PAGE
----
can horses eat corn

Can Horses Eat Corn?

Written by: Annemarie Dutton
Last updated on:

A classic summer treat for many of us is crunching down on sweet-tasting corn on the cob. Much like when you crunch down on an apple or a carrot, some of us have asked: Can horses eat corn?

Yes, horses can eat corn. Corn is a palatable grain that gives a lot of energy, making it ideal for horses to maintain an excellent body condition. It is perfect for horses with a high activity level, such as working and performing horses.

This article will cover the nutritional value, benefits, risks, and more when feeding corn to horses. 

Nutritional Value of Corn

The nutritional profile of North American corn.

Nutrient Name% Amount
Dry Matter87.2 %
Crude Protein9.5 %
Crude Fibre2.3 %
NDF11.9 %
ADF3.1 %
Lignin0.6 %
Starch73.1 %
Total Sugars3.1 %
Digestible Energy1.54 Mcal
Calcium0.2 g
Phosphorus2.9 g
Magnesium1.2 g
Potassium3.5 g
Zinc23 mg
Copper2 mg
Iron21 mg

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Benefits Of Feeding Horses Corn On The Cob

Vitamin A:

Vitamin A functions as a powerful antioxidant for horses, functioning in all important ways in their systems. The vitamin works to support their reproductive functions and vision and gives another significant boost to their immune system.


Corn has a lower fiber but a higher starch content than other grains such as oats. Also, it can produce twice as much energy as oats per volume. Therefore, be very careful with your horse’s weight, especially when they do not have an effective way of utilizing the extra energy.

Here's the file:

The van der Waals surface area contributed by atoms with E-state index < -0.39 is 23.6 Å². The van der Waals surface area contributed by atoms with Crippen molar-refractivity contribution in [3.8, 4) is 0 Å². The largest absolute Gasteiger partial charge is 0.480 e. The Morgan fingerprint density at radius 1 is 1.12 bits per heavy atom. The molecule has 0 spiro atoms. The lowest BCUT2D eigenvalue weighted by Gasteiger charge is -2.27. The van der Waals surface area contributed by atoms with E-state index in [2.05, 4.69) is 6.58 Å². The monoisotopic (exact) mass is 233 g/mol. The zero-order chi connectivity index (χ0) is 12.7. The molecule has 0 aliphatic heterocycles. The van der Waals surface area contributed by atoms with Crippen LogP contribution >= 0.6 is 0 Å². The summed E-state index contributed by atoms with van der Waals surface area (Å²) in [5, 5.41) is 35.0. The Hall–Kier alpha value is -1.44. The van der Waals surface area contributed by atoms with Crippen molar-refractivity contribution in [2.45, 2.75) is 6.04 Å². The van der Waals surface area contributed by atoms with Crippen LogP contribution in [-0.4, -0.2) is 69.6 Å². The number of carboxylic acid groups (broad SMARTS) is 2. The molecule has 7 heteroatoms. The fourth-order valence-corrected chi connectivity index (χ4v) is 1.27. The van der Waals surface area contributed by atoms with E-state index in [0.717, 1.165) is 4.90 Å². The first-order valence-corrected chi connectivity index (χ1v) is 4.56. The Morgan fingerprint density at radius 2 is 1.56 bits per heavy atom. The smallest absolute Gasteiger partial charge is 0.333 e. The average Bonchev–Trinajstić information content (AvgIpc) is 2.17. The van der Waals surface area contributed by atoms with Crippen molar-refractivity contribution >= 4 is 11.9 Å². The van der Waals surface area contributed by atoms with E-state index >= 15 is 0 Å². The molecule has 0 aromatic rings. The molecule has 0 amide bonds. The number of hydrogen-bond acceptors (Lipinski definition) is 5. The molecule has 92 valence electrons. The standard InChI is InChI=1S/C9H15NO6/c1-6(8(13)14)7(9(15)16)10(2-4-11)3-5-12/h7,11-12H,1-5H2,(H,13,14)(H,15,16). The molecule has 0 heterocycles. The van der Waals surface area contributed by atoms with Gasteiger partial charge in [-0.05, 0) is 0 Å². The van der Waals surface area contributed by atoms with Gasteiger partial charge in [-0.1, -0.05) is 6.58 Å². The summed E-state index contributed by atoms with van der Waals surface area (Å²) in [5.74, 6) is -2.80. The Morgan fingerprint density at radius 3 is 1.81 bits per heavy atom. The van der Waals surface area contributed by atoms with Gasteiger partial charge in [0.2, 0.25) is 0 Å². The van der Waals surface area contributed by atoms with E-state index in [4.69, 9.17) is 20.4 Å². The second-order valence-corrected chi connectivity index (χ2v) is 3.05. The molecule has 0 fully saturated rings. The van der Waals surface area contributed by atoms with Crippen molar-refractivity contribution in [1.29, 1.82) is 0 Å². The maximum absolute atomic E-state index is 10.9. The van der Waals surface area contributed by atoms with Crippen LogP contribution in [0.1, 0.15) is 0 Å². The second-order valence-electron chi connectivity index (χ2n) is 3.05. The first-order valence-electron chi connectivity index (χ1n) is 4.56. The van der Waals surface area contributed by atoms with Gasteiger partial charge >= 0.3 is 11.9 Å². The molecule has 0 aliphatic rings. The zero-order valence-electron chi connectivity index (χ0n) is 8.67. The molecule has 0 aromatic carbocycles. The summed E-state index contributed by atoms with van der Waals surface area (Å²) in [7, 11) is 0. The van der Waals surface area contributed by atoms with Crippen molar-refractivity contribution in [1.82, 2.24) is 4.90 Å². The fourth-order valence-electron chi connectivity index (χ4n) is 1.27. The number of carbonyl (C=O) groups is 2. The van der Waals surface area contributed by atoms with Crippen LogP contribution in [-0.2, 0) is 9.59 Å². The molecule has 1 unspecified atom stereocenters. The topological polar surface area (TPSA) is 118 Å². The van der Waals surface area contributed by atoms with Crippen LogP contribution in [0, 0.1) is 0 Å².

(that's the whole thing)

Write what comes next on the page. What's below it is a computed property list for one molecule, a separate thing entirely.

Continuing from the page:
Corn has a variety of value in a horse’s diet, but it is primarily added to feed as an energy source. It is one of the most energy-dense feeds, with a digestible energy value that is more than twice that of oats at a whopping 1.54 Mcal of digestible energy (DE) per pound.

Corn has high energy content per weight and a high weight per unit volume. Therefore, feeding a volume of Corn thus provides a horse two to three times more energy than that same volume of oats. So attention to weight is necessary when feeding Corn.


Potassium plays an essential role in normal muscle contraction and relaxation. It also controls the osmatic pressure.

Risks of Feeding Horses Corn on the Cob

Too Much Starch:

You should take care when feeding corn to horses. As with most cereal grains, it’s best not to provide large quantities at any one time. 

Starchy foods like corn are digested in the small intestine, but if a horse overeats, some of them may enter the large intestine undigested.  It will upset the balance of good bacteria in the large intestine, which is supposed to digest fiber.  It could lead to digestive upsets such as diarrhea, colic, and laminitis.


When you see a horse with corn in its diet that is acting hyper, more often than not, it’s due to an owner who substituted straight corn for an equal volume of another grain in their horse’s diet.  They unknowingly supplied more than twice the energy to their horse in the same amount. 

Digestive Issues:

An older horse or horse with dental issues needs an easy-to-chew and highly digestible source of nutrients to maintain its health and condition. They have a more challenging time with digestion.